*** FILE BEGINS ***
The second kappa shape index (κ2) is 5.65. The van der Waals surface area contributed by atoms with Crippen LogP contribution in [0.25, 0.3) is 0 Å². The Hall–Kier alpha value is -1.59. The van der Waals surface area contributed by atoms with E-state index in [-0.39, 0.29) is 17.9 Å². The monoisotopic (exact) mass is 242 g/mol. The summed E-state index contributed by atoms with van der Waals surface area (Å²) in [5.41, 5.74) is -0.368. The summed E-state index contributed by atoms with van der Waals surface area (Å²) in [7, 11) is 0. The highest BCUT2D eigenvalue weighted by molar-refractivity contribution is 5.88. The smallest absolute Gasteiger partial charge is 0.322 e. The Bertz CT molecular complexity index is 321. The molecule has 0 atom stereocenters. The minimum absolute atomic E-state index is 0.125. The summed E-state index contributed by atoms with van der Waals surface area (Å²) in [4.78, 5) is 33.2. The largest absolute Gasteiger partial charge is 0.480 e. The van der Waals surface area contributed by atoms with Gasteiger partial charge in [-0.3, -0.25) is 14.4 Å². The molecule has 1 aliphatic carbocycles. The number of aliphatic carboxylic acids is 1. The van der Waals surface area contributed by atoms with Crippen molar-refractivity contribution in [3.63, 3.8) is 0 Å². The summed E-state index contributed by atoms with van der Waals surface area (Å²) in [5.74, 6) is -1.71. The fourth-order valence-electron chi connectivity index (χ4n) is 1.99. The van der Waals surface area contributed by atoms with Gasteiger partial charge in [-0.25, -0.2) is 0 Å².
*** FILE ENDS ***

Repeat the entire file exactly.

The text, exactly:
The second kappa shape index (κ2) is 5.65. The van der Waals surface area contributed by atoms with Crippen LogP contribution in [0.25, 0.3) is 0 Å². The Hall–Kier alpha value is -1.59. The van der Waals surface area contributed by atoms with E-state index in [-0.39, 0.29) is 17.9 Å². The monoisotopic (exact) mass is 242 g/mol. The summed E-state index contributed by atoms with van der Waals surface area (Å²) in [5.41, 5.74) is -0.368. The summed E-state index contributed by atoms with van der Waals surface area (Å²) in [7, 11) is 0. The highest BCUT2D eigenvalue weighted by molar-refractivity contribution is 5.88. The smallest absolute Gasteiger partial charge is 0.322 e. The Bertz CT molecular complexity index is 321. The molecule has 0 atom stereocenters. The minimum absolute atomic E-state index is 0.125. The summed E-state index contributed by atoms with van der Waals surface area (Å²) in [4.78, 5) is 33.2. The largest absolute Gasteiger partial charge is 0.480 e. The van der Waals surface area contributed by atoms with Gasteiger partial charge in [-0.3, -0.25) is 14.4 Å². The molecule has 1 aliphatic carbocycles. The number of aliphatic carboxylic acids is 1. The van der Waals surface area contributed by atoms with Crippen molar-refractivity contribution in [3.63, 3.8) is 0 Å². The summed E-state index contributed by atoms with van der Waals surface area (Å²) in [5.74, 6) is -1.71. The fourth-order valence-electron chi connectivity index (χ4n) is 1.99. The van der Waals surface area contributed by atoms with Gasteiger partial charge in [-0.25, -0.2) is 0 Å².